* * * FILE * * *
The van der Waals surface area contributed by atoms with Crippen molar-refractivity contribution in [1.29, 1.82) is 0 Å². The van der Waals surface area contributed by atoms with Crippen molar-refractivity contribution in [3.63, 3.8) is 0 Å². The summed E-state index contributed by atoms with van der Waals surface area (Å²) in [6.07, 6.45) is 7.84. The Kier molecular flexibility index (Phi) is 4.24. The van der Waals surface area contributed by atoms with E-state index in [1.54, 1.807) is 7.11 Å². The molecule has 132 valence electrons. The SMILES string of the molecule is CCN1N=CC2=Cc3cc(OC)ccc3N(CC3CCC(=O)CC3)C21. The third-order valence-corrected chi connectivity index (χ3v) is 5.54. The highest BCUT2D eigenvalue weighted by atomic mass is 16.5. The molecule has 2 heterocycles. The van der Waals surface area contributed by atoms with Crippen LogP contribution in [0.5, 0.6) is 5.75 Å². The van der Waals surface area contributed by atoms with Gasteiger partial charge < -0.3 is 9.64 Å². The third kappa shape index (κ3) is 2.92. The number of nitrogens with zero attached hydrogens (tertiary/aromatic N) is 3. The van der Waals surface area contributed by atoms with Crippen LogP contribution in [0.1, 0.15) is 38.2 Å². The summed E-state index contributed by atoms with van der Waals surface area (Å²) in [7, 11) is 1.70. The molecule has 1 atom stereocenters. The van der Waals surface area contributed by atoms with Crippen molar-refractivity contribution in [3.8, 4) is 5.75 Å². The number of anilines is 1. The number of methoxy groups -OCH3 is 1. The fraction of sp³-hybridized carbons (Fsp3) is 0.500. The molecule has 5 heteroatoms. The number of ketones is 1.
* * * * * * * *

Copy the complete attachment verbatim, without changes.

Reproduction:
The van der Waals surface area contributed by atoms with Crippen molar-refractivity contribution in [1.29, 1.82) is 0 Å². The van der Waals surface area contributed by atoms with Crippen molar-refractivity contribution in [3.63, 3.8) is 0 Å². The summed E-state index contributed by atoms with van der Waals surface area (Å²) in [6.07, 6.45) is 7.84. The Kier molecular flexibility index (Phi) is 4.24. The van der Waals surface area contributed by atoms with E-state index in [1.54, 1.807) is 7.11 Å². The molecule has 132 valence electrons. The SMILES string of the molecule is CCN1N=CC2=Cc3cc(OC)ccc3N(CC3CCC(=O)CC3)C21. The third-order valence-corrected chi connectivity index (χ3v) is 5.54. The highest BCUT2D eigenvalue weighted by atomic mass is 16.5. The molecule has 2 heterocycles. The van der Waals surface area contributed by atoms with Crippen LogP contribution in [0.5, 0.6) is 5.75 Å². The van der Waals surface area contributed by atoms with Gasteiger partial charge < -0.3 is 9.64 Å². The third kappa shape index (κ3) is 2.92. The number of nitrogens with zero attached hydrogens (tertiary/aromatic N) is 3. The van der Waals surface area contributed by atoms with Crippen LogP contribution in [0.1, 0.15) is 38.2 Å². The summed E-state index contributed by atoms with van der Waals surface area (Å²) in [7, 11) is 1.70. The molecule has 1 atom stereocenters. The van der Waals surface area contributed by atoms with Crippen molar-refractivity contribution in [3.8, 4) is 5.75 Å². The number of anilines is 1. The number of methoxy groups -OCH3 is 1. The fraction of sp³-hybridized carbons (Fsp3) is 0.500. The molecule has 5 heteroatoms. The number of ketones is 1.